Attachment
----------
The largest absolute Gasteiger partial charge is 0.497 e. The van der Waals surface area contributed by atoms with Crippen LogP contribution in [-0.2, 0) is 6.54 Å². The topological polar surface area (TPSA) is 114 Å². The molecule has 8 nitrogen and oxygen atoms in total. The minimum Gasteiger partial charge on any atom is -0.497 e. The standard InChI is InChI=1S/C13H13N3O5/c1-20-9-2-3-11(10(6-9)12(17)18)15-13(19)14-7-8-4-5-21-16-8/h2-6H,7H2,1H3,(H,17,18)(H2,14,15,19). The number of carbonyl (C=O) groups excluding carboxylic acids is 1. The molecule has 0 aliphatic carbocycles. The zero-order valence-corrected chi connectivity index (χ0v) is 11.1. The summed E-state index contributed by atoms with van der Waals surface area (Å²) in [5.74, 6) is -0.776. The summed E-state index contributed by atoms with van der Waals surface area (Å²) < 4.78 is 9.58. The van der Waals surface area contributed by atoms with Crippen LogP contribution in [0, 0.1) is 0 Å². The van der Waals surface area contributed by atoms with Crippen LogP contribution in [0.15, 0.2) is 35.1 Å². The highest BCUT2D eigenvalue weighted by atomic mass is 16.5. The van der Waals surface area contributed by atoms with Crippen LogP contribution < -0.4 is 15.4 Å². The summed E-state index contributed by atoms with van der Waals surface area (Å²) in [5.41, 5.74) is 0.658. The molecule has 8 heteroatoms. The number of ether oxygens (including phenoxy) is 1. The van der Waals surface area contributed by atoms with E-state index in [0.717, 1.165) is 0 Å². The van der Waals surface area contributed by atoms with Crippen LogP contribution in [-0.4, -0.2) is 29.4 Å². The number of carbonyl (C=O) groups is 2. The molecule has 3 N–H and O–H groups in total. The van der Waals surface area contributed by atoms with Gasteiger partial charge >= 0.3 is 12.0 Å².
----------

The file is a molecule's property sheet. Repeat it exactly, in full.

The largest absolute Gasteiger partial charge is 0.497 e. The van der Waals surface area contributed by atoms with Crippen LogP contribution in [-0.2, 0) is 6.54 Å². The topological polar surface area (TPSA) is 114 Å². The molecule has 8 nitrogen and oxygen atoms in total. The minimum Gasteiger partial charge on any atom is -0.497 e. The standard InChI is InChI=1S/C13H13N3O5/c1-20-9-2-3-11(10(6-9)12(17)18)15-13(19)14-7-8-4-5-21-16-8/h2-6H,7H2,1H3,(H,17,18)(H2,14,15,19). The number of carbonyl (C=O) groups excluding carboxylic acids is 1. The molecule has 0 aliphatic carbocycles. The zero-order valence-corrected chi connectivity index (χ0v) is 11.1. The summed E-state index contributed by atoms with van der Waals surface area (Å²) in [5.74, 6) is -0.776. The summed E-state index contributed by atoms with van der Waals surface area (Å²) < 4.78 is 9.58. The van der Waals surface area contributed by atoms with Crippen LogP contribution in [0, 0.1) is 0 Å². The van der Waals surface area contributed by atoms with Crippen LogP contribution in [0.15, 0.2) is 35.1 Å². The highest BCUT2D eigenvalue weighted by atomic mass is 16.5. The van der Waals surface area contributed by atoms with Crippen LogP contribution < -0.4 is 15.4 Å². The summed E-state index contributed by atoms with van der Waals surface area (Å²) in [5.41, 5.74) is 0.658. The molecule has 8 heteroatoms. The number of ether oxygens (including phenoxy) is 1. The van der Waals surface area contributed by atoms with E-state index in [0.717, 1.165) is 0 Å². The van der Waals surface area contributed by atoms with Crippen LogP contribution in [-0.4, -0.2) is 29.4 Å². The number of carbonyl (C=O) groups is 2. The molecule has 3 N–H and O–H groups in total. The van der Waals surface area contributed by atoms with Gasteiger partial charge >= 0.3 is 12.0 Å².